Effective April 10 2019, under the recently enacted Westchester County Earned Sick Leave Law (the “Law”), employees of an employer with five or more employees will be entitled to earn and use, at a minimum, up to 40 hours of paid sick time in a year. Under the Law, paid sick time must be compensated at the same hourly rate as the employee normally earns during hours worked. Employees of an employer with fewer than five employees will be entitled to earn and use up to 40 hours of unpaid sick time in a year.
Covered Employers and Employees
In determining the number of employees performing work for an employer, all employees performing work for compensation on a full-time, part-time, or temporary basis will be counted. However, where the number of employees who work for an employer per week fluctuates, the number of employees for the current calendar year may be based on the weekly average number of employees who worked during the preceding calendar year. “Calendar year” means from January 1 to December 31. Notably, all domestic workers employed by any employer, regardless of the number of domestic workers employed, will be entitled to earn and use up to 40 hours of earned paid sick time in a year, unless the employer selects a higher limit.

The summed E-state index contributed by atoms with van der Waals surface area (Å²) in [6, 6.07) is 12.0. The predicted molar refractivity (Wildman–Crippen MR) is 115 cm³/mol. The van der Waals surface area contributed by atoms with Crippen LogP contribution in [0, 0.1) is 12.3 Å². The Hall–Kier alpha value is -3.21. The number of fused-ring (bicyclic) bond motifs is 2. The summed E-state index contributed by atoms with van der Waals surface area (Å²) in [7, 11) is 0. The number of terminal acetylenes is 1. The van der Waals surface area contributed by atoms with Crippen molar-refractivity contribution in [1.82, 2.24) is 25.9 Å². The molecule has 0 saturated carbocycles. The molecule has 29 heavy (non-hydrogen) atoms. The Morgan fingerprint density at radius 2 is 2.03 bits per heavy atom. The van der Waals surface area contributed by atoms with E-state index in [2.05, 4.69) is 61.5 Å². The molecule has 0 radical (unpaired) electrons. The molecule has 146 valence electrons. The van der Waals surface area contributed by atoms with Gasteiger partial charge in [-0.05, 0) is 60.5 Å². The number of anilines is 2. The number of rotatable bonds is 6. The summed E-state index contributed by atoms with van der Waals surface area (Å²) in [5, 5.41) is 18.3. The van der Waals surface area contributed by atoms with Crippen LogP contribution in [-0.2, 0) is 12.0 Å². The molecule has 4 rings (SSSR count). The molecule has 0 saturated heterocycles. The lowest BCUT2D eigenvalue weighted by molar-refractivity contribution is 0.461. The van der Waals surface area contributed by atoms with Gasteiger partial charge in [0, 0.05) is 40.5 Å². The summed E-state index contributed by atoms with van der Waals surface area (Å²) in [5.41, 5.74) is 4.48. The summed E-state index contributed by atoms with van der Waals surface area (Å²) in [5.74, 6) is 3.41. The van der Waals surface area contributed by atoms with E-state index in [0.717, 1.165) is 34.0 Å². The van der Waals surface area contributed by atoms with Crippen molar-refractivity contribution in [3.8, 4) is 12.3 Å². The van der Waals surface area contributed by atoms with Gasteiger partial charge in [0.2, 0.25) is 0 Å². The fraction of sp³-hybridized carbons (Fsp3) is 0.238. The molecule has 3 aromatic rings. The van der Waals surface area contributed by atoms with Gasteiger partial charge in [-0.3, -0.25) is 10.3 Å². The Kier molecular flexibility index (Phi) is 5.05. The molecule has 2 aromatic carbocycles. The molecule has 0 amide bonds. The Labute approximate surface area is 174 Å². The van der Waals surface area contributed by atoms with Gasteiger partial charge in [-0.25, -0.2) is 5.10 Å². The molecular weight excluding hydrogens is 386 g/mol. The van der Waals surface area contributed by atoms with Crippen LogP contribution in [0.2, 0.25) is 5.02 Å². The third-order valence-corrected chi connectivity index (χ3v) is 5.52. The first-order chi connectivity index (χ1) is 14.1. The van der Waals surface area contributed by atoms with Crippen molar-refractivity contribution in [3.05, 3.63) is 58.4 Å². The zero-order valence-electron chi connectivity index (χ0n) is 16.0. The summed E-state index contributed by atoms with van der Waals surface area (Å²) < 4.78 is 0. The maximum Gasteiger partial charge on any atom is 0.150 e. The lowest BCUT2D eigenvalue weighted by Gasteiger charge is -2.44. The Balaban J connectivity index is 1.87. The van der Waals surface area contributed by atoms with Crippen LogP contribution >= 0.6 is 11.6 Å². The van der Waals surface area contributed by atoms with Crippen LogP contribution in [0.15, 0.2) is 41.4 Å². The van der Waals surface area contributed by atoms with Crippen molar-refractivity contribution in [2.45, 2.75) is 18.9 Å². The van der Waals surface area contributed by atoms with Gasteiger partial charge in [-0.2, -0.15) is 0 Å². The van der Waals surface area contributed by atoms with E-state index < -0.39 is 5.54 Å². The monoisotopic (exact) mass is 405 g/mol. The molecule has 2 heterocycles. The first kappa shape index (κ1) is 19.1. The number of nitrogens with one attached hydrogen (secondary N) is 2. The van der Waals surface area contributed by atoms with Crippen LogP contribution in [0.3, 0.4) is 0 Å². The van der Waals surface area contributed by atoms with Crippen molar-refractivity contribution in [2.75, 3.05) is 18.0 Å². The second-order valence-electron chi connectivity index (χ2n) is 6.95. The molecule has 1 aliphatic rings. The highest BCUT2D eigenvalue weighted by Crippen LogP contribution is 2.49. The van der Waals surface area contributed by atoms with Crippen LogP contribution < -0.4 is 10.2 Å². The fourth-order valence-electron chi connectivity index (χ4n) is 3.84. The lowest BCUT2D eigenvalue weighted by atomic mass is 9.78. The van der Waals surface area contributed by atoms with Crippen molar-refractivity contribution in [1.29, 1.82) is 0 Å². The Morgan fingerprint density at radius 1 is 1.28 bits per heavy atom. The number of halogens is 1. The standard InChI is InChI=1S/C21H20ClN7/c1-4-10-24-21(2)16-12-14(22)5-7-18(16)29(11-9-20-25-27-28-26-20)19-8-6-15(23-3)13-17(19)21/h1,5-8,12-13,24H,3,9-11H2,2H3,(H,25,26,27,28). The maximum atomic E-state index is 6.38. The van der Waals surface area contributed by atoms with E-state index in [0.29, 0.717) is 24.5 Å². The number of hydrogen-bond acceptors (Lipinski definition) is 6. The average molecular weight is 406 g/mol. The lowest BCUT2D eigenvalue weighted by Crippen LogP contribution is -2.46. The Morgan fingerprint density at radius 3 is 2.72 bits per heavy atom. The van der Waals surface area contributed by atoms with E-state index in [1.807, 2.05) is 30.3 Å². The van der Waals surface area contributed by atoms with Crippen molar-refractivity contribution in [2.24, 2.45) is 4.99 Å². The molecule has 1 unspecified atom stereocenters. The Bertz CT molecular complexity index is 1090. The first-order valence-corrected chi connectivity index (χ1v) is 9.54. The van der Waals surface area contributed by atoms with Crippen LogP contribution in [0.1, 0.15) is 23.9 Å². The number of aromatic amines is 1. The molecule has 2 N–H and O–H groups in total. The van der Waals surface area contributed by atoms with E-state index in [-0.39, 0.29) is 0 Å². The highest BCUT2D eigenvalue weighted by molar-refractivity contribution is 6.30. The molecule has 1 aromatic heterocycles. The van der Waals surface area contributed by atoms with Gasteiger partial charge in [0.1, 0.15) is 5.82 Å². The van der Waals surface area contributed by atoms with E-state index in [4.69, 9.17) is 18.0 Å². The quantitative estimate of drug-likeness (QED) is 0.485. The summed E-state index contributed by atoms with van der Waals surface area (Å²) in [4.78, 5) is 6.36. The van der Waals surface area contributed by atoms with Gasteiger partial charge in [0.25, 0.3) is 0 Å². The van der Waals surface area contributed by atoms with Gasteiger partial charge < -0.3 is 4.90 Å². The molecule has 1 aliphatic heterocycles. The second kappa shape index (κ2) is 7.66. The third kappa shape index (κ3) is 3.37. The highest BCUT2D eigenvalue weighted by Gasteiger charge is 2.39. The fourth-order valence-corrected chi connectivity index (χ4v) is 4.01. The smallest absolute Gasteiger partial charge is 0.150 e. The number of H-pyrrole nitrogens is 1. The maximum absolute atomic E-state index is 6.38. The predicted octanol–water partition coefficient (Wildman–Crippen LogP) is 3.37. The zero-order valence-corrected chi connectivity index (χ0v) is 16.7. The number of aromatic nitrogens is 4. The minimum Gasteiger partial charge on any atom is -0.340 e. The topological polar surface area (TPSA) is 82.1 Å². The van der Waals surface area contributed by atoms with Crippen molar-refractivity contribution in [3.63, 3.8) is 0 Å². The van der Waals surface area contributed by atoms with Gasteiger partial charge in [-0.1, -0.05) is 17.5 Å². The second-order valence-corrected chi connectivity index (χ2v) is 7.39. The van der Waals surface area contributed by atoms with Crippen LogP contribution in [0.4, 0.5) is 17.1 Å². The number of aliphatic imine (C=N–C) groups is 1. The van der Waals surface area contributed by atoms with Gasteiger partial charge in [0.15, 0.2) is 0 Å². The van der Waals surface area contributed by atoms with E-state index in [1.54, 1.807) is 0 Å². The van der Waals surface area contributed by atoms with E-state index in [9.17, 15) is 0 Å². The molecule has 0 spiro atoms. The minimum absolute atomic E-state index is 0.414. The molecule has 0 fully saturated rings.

The Law covers employees employed for hire for more than 80 hours in a calendar year in any employment within Westchester Country, including work performed in subsidized private sector and not-for-profit employment programs, but excluding work performed: (1) as a participant in a work experience program established by a services district; (2) pursuant to work study programs; and (3) by employees compensated by or through qualified scholarships.
The Law does not apply to employees covered by a valid collective bargaining agreement if: (1) such provisions are expressly waived in such collective bargaining agreement; and (2) such agreement provides for a comparable benefit for the employees covered by such agreement in the form of paid days off.
Accrual of Earned Sick Time and Employer’s Options